Thursday, 11 March 2010

Still Looking.

After our recent winter cruise, this weekend has been very slow in arriving. It's like walking through treacle. However, after our visit to ABNB last week, we have arranged on Saturday to have a look at a narrow boat on the Foss Dyke canal near Lincoln. More on this later....

I am still pursuing early retirement through voluntary redundancy from my employers. Phase two seems to be a bit more promising. I hope to be one of the early retirement "born again boater" by early May. With a bit of luck Mag's will also be "in the same boat" so to speak, by September at the latest. I have fingers and other appendages crossed...

Security on the canal. 
After our problem last week with people spitting and throwing stones at us from a bridge over the Coventry canal. It came as something of a non-surprise to hear today on the BBC radio and Television. That most Police forces stand accused of failures over dealing with and recording anti-social behaviour. The chief inspector of constabulary (Denis O'Connor) has been critical of the way the police in England and Wales deal with complaints of anti-social behaviour. O'Connor said "The failure to properly record and tackle incidents undermined confidence in the police" He also called for urgent improvements. His comments came as the inspectorate published "report cards" on the performance of all 43 of the UK forces. The inspectorate found the way police databases logged information about reports of harassment, vandalism and verbal abuse was "inadequate". Most police computer systems were unable to identify people who had been victims before or had previously been categorised as "vulnerable". Mr O'Connor said: "It is like going back to the doctors' surgery but you see a different doctor every time. The more times they suffer the less confidence people have. There are some heart-rending stories."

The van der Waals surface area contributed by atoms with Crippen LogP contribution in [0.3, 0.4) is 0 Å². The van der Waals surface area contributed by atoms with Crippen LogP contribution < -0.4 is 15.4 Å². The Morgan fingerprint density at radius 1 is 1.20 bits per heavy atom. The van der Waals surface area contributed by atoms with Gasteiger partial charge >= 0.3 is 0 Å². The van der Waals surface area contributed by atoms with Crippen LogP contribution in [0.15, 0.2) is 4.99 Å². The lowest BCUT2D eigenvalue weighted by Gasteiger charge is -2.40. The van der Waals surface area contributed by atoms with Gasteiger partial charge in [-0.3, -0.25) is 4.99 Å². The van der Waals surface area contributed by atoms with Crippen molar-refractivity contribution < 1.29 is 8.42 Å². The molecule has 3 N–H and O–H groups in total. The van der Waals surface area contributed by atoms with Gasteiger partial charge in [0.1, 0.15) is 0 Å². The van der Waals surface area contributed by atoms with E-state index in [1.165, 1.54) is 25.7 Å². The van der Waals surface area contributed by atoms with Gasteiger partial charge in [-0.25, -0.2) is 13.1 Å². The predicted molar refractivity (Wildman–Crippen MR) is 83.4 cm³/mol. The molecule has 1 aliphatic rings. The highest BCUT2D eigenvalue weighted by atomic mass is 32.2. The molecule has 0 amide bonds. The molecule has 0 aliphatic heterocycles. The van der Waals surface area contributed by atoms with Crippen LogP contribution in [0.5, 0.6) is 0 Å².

Prophetic words as it turned out. Later, news stories on radio and TV highlighted the fate of a disabled man who was found dead in his garden. This after suffering a decade of abuse at the hands of thuggish children. This has resolved me to report to the police, every instance of anti-social behaviour I become aware of. Enough is enough!

As boaters we are at more of a disadvantage when it comes to supplying the detail that the emergency services would need to record. More importantly, for them to be able to respond to "anti-social behaviour issues" on the canals.